And the battery dies at inopportune times. The audiologist failed to mention that the cool app on my phone, where I can change the volume and check the battery life, is not reliable for replaceable battery aids, only for the rechargeable ones. And the little doodad that picks up the sound fills with wax, and I can’t hear until I replace it, regardless of battery life. It fills with wax because I hardly ever go out, and I don’t wear them at home. My ears continue to recognize them as foreign objects and protect themselves with wax. As soon as I’m home on the rare outing, I take them out—like taking off a certain female undergarment. It’s all super annoying.
But back to the tinnitus. I’ve started hearing birds twittering. Birds, I thought, how nice! And then I realized I was hearing birds all, the, time. Inside the house, with the windows closed. Uh oh, I thought, I bet it’s tinnitus. I checked WebMD, my favorite go-to for health questions. Symptoms include hearing ringing, buzzing, roaring, hissing, or whistling. Nothing about twittering. I guess one could do worse than hear birds. It’s starting to get really irritating though, mostly because how do I know when it really is birds?
I read of something that might help temporarily diminish the noise: Place the palms of your hands over your ears with fingers resting gently on the back of your head. Your middle fingers should point toward one another just above the base of your skull. Place your index fingers on top of your middle fingers and snap them (the index fingers) onto the skull making a loud, drumming noise. Repeat 40-50 times. Repeat several times a day for as long as necessary to reduce tinnitus.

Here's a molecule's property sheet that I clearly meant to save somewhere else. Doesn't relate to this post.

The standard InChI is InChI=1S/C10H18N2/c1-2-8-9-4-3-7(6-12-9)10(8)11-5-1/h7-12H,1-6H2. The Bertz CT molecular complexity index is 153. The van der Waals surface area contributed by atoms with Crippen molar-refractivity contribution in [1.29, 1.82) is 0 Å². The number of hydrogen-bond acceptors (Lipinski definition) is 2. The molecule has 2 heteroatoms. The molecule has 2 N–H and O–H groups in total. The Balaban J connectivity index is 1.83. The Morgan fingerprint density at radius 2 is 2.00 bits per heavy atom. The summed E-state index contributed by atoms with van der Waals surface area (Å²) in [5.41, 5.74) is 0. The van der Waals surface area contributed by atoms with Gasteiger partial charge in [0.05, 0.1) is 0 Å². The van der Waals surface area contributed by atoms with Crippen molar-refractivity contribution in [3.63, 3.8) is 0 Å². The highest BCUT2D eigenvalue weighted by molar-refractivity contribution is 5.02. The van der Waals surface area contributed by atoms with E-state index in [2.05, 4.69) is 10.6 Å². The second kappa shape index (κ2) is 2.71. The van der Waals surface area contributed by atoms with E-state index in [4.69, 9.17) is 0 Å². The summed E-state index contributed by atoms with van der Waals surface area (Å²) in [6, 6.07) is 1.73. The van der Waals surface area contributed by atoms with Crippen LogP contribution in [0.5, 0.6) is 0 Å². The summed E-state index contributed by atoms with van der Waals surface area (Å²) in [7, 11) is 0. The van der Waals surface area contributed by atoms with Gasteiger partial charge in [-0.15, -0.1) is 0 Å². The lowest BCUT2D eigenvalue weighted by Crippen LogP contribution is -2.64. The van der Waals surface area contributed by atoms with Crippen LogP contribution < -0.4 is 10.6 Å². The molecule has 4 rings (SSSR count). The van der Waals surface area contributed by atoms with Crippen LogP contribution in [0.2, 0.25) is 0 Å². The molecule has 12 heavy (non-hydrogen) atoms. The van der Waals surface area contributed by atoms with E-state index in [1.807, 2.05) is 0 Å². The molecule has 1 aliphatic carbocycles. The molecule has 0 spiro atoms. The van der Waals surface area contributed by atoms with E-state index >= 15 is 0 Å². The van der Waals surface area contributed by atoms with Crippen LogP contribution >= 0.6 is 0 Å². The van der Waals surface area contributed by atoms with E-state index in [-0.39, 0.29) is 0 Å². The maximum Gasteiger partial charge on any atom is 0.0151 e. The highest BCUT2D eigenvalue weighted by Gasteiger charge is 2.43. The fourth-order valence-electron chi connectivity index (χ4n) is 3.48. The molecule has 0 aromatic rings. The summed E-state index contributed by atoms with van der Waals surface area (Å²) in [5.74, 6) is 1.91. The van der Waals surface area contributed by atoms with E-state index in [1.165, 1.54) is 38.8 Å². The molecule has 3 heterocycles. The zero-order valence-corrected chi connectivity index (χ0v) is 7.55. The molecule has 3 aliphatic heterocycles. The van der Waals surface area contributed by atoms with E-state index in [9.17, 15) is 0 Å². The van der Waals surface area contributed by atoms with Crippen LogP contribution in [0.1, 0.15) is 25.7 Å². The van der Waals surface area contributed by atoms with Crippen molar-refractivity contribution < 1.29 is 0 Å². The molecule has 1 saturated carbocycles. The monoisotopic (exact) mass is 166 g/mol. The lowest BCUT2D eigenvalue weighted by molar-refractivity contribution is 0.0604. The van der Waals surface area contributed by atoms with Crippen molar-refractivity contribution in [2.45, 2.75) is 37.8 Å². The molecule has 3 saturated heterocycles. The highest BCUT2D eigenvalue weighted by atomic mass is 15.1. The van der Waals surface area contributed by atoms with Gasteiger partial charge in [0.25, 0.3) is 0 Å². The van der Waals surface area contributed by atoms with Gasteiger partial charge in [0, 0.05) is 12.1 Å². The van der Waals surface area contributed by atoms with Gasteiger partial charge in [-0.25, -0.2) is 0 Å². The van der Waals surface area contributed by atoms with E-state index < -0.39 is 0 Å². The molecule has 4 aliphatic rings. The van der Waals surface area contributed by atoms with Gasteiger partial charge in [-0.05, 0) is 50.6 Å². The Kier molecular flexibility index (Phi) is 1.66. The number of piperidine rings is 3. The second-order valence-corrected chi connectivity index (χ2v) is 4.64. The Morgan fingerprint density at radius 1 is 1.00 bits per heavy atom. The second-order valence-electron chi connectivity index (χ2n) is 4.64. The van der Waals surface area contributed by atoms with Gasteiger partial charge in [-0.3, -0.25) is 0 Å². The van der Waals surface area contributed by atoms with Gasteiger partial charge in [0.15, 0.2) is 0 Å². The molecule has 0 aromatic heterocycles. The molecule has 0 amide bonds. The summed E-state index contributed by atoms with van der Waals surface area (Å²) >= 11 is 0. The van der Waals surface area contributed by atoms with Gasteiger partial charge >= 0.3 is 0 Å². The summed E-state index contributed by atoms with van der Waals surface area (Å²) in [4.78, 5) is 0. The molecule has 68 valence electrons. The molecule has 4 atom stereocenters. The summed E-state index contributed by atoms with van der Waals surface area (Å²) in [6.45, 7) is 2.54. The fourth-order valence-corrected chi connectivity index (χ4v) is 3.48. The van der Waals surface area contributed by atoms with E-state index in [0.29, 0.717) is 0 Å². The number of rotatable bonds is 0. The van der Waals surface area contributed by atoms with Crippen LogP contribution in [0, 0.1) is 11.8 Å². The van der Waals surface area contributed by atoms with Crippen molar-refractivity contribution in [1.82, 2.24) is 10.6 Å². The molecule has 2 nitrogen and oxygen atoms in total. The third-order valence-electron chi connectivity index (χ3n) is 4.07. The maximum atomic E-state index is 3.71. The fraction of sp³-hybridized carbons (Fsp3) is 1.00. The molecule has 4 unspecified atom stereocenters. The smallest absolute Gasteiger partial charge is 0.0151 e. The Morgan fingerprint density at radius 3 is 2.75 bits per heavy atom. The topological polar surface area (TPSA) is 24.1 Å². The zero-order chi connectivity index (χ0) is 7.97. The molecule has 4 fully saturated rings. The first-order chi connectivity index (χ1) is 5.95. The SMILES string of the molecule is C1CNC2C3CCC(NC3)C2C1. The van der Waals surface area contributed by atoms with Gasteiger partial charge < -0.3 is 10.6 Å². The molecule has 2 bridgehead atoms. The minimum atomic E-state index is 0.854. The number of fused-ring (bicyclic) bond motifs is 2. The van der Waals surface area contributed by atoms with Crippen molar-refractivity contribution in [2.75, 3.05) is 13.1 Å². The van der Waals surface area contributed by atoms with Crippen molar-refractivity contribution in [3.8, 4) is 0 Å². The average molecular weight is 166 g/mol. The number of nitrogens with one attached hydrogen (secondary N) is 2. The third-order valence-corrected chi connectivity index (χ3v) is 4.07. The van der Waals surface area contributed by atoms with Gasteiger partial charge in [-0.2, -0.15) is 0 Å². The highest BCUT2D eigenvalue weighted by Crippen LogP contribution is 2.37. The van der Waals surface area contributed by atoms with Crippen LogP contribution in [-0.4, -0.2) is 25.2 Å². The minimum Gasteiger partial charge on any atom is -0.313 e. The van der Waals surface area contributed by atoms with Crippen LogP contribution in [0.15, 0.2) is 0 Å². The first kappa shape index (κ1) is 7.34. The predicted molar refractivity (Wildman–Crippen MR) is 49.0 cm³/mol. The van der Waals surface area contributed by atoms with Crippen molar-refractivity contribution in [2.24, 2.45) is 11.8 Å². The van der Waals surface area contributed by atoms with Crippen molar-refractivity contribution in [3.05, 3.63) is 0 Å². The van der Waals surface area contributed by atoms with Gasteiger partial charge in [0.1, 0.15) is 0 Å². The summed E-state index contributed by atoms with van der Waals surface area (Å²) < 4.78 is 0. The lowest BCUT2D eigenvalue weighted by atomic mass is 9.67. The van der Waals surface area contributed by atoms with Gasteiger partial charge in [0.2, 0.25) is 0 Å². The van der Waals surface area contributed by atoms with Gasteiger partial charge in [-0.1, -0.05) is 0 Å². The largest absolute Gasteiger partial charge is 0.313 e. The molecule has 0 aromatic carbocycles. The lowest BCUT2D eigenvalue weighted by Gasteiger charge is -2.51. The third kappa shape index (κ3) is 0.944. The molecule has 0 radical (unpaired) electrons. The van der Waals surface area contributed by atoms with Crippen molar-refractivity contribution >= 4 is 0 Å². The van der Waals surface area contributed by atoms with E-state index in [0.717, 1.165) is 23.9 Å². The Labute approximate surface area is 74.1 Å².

A test drive of the technique might have helped. Or maybe it was just that the headache it gave me was distracting.
I’ve had the darn things for almost a year now. I still hate them. I’m not ready to stop wearing my mask (and perhaps I should have gotten around the head ones, rather than ear loops), but when I am, maybe that will help. There’s still the hair behind the ears thing though. Someday I will cut it short; the aids are here to stay. Meanwhile, hears [sic] to the birds. Or is it spring peepers I hear now?
My husband has the rechargeable type of hearing aids, and he still spends a lot of time adjusting the volume, etc. He wears them when we go somewhere but he, also, has to be really careful to keep from flipping them across the room when he takes his mask off.
They are so annoying. I’m sure someday they will be a godsend. I’m not there yet.
I have had s deaf ear since childhood and have learned lots of tricks, but as the hearing has begun to diminish in my “good ear”, I recognize the distress you speak of. (Though I have to say that if I could hear birds all day long I would kinda love it. Just sayin’.)
I certainly could do worse than hearing birds!
Your post reminds me to be more empathetic when my mom doesn’t want to wear her hearing aids. Or when I talk to my sister, who lost her hearing in one ear due to a brain tumor. I forget to talk facing her “good ear.”
It’s so hard to be empathetic all the time, Mona. Especially when we’re exhausted with it all. We just keep trying, and forgiving ourselves when we fall short, then try again. Thank you for writing!